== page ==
Shifting Trends In Millennial Marketing

The long-foretold age of the millennial has finally arrived. With 50 million people born after 1980, they are now officially the largest generation in the workforce and have buying power unlike anything seen by Gen X. This is a complex generation, and communicating to them requires careful attention to the new rules of engagement.

Because millennials hold high-quality, personalized experiences dear, organizations leveraging behavioral marketing have reason to be excited. A 2016 BrightWave study of millennials provides new insights that may surprise you. For starters, millennials chose email over in-person interactions, social media, text messages, phones calls, online chat or postal mail. 

Be careful, though. As the chart above shows, millennials aren’t afraid to use the unsubscribe button, especially if you’re increasing frequency at the expense of relevance. To avoid this, make sure you’re using demographic and behavioral data to drive deep personalization. Intrigued? Let’s take a closer look at the study findings.

The BrightWave Millennial Email Study

BrightWave surveyed over 1,500 millennials between the ages of 18 and 34 years old via Google Consumer Surveys in April 2015 and February 2016. The results were weighted by gender and region. The study results, “Millennials + Email: How to Engage Email Natives,” is available for download. Five key insights:

1) Millennials prefer email for interacting with brands: Nearly one in three respondents chose email as the preferred method of contact – roughly the same as in-person and social media combined.

2) Emails are rarely shared: Only 8.7 percent say they’ll share engaging content. Sometimes, this sharing takes the form of a text message with a screenshot of the email.

3) Frequency is an issue: Millennials don’t like to be spammed – 47.1 percent say they unsubscribe because they receive emails too frequently. If you want to increase cadence without driving opt-outs, consider implementing more behavior-triggered, personalized email programs.

4) Increase images to drive engagement: Attention spans are shrinking and smartphone use is growing. Adjust by making your messages more visual – millennials are more likely to click on mobile-friendly emails that have great photography, animation or multimedia content.

5) Beware of social media overreach: Millennials enjoy access to brands but can grow frustrated with brands filling their social pages with generic promotional content. The study found 87.5 percent of millennials respond negatively to brands in their social feeds.

Understanding Why Millennials Like Email

In a world in which people are getting frequently pinged with “interruptive” advertising and marketing messages, millennials appreciate the ability to open and interact with email on their schedule, as indicated in the chart below.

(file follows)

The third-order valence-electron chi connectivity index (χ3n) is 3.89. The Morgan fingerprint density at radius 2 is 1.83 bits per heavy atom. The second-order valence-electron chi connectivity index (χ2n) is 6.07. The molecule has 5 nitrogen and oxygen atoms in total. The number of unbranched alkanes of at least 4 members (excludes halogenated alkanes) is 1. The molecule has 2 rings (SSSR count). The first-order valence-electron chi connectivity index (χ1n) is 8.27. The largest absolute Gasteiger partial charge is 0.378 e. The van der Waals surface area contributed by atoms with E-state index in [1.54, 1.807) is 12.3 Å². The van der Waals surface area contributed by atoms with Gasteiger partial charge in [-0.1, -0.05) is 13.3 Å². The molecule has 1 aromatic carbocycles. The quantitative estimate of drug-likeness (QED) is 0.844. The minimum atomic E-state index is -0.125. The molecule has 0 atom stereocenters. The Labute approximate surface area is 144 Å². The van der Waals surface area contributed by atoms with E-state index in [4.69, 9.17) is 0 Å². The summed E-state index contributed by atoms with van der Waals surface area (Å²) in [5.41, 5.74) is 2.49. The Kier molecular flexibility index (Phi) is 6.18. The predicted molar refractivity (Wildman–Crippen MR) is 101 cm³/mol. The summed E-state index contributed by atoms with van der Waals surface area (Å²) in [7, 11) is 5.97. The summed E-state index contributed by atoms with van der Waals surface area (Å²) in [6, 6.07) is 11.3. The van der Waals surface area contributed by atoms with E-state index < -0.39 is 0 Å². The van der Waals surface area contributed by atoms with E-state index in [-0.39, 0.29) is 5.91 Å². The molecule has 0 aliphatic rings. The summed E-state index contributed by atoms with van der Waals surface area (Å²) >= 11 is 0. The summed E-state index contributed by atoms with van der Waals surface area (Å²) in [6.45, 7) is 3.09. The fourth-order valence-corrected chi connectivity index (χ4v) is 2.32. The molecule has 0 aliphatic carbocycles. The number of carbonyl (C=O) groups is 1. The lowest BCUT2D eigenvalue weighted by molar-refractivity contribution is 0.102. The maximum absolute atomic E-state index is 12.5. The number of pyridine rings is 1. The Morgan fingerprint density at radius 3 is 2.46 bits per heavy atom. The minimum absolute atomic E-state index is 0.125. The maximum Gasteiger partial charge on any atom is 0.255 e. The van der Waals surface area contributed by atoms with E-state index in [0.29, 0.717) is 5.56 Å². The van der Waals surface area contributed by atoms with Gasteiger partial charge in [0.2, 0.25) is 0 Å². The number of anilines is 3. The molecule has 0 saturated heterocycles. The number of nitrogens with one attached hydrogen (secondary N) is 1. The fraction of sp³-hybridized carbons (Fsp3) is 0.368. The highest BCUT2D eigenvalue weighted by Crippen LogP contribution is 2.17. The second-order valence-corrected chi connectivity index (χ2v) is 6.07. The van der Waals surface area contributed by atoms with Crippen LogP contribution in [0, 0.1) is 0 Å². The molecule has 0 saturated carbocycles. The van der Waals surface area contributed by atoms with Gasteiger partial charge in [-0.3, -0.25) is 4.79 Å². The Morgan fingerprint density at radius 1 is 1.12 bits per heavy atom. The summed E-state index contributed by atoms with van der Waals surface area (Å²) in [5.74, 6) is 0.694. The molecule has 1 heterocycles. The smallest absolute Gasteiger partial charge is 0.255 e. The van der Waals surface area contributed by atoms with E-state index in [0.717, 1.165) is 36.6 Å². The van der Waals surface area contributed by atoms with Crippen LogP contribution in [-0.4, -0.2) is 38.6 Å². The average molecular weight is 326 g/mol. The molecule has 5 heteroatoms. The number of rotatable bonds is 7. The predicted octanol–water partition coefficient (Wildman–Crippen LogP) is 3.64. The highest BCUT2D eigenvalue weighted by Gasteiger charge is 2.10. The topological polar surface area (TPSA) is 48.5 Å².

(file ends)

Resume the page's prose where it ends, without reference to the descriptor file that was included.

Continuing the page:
According to the study, special deals, timely information, unique ideas and personalized recommendations can move the needle with millennials. Emails that perform well often include a compelling subject line, relevant content, photography that connects, and a lower-commitment CTA (e.g., “Learn More” over “Buy Now”), so test these attributes and let the data guide your approach.

Building a Better Email Program

Based on the study findings and our experience with clients, here are a few millennial email communication takeaways to consider when tweaking your messaging:

  • Put email at the center of an omnichannel approach rather than making it a secondary consideration.
  • De-prioritize “time of day” testing. Instead, conduct tests that matter to millennials: subject line, photography and call to action.
  • Understand how your mobile design options impact the customer experience, and then be brutally honest with yourself.
  • Take the time to craft memorable content – millennials are waiting for it.

Email can be whatever you want it to be, and millennials value the channel’s flexibility and control. Email can be easy to skim or a gateway to a deep brand interaction. It can be read in line grabbing a coffee, in between meetings, or as a second screen while watching Netflix on the couch. While some marketers dread having messages delivered to the Gmail Promotions tab, millennials welcome the organization as a distraction, the same way our grandparents regularly sat around the kitchen table clipping coupons. 

The new generation of millennials represents a massive opportunity, but one that must be handled appropriately. The more effort and attention put into utilizing and gathering customer data, the more effectively you can craft communications and build stronger brand relationships.

Jen Coy